Worshippers no longer came to pray or bring contributions. Novices no longer applied for admission. Only four brothers who were cruel and unkind to one another remained in residence at the decrepit monastery. All were at a loss as to how to stop the decline.
The brothers, desperate about their situation, visited the rundown shack where the local rabbi studied and prayed. The rabbi commiserated, acknowledging that they were living in an age of little faith. He said he could suggest nothing that might improve their situation. But as the dejected brothers were about to leave, the rabbi added that although he could not help, he could in fact tell them one thing.
He said, "One of the four of you is the Messiah."
From that day forward, nothing at the monastery was ever the same. Now each brother, certain that he might be speaking to the Messiah, treated all of his siblings with the utmost dignity and respect. Word of this kindness spread throughout the community. Many began making pilgrimages to pray and speak with the compassionate brothers. They brought gifts to help restore the dilapidated building. Not long after the monks' conversation with the rabbi, the monastery grew quite prosperous, but the brothers never understood how the Jew's simple statement set this chain of events in motion.
This story's theme — that individuals possess inner resources and powers of which they are unaware and which often go unnoticed by the rest of the world — is highlighted in the text of this week's Torah portion, Kee Tissa, which reads:
"As Moses came down from the mountain bearing the two tablets of the Law, Moses was not aware that the skin of his face was radiant" (Exodus 34:29).
Moses returned from 40 solitary days and nights on the mountain oblivious to the fact that his face was aglow with a remarkable light. Though Moses remained unaware of the light shining from his face, Aaron and the Israelites saw it. Moses did not behave extraordinarily as a result of his unusual radiance — and even if he had been aware of it, he would still have acted like himself.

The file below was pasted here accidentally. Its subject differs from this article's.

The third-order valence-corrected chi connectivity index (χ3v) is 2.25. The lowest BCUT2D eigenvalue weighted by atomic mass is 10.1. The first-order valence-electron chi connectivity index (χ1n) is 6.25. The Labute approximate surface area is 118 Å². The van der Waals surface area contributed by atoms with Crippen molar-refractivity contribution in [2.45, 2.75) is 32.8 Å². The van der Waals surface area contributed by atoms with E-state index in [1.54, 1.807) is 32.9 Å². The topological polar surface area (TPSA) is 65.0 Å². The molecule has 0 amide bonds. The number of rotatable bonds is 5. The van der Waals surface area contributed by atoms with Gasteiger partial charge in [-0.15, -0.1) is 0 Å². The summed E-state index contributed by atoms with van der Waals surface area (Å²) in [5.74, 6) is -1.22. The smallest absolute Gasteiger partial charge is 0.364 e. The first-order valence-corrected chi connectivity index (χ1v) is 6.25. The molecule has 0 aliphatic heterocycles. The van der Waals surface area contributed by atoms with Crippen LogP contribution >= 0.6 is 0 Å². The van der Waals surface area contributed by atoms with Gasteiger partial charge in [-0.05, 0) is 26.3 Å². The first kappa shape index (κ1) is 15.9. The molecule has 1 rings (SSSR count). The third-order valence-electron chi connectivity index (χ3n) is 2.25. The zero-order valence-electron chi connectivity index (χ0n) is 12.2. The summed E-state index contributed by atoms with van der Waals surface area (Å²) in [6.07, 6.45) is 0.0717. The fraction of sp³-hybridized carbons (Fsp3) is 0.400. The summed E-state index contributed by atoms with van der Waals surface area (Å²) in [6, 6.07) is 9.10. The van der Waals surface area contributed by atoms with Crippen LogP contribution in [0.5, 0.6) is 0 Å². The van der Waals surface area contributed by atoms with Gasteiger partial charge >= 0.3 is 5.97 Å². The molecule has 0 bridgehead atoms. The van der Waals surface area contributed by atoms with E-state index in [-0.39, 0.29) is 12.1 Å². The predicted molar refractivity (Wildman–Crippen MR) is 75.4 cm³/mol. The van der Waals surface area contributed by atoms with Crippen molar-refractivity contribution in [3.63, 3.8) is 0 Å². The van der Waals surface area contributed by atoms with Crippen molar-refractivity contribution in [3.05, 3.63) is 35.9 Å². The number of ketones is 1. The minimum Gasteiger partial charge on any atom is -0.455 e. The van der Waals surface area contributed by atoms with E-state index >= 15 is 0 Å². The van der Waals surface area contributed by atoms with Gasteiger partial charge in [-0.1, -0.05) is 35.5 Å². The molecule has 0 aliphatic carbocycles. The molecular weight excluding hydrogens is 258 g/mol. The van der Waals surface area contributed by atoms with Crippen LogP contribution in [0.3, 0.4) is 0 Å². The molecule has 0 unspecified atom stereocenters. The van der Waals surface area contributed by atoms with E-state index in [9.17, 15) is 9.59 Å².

There is something pure about an individual who goes about doing good while neither expecting a reward nor believing there is anything unusual about his actions.
This is one of the distinctive characteristics shared by many "righteous gentiles" who at great risk saved Jews during the Holocaust. These individuals had no sense that what they were doing was unusual or heroic or that their faces, like Moses', reflected the light of God. They only did what they thought any decent person would do.
Andre Schwarz-Bart's moving book "The Last of the Just" is based on the legend of the lamed-vav, Hebrew letters representing the numerical equivalent of 36 — which totals the number of righteous individuals who, unbeknown to themselves or anyone else, enable the world to persevere because of their simple, unpretentious, righteous deeds. The aforementioned righteous gentiles were such rare individuals.
Imagine what the world would be like if everyone did what was right and thought nothing was unusual about his or her actions. Imagine what the world would be like if, every time we spoke, each of us thought we might be addressing the Messiah.
Imagine what the world be like if everyone saw radiance in the face of everyone else or if we thought we might be facing an individual God had designated as a "lamed-vavnik."
We would certainly live differently. Many have served their fellow human beings oblivious to their own mission. If only you and I could believe that each person we meet is potentially a Moses or a Messiah, then we would find that, like the four brothers in the monastery, we have been called to sacred and righteous work that would change our lives and the lives of others.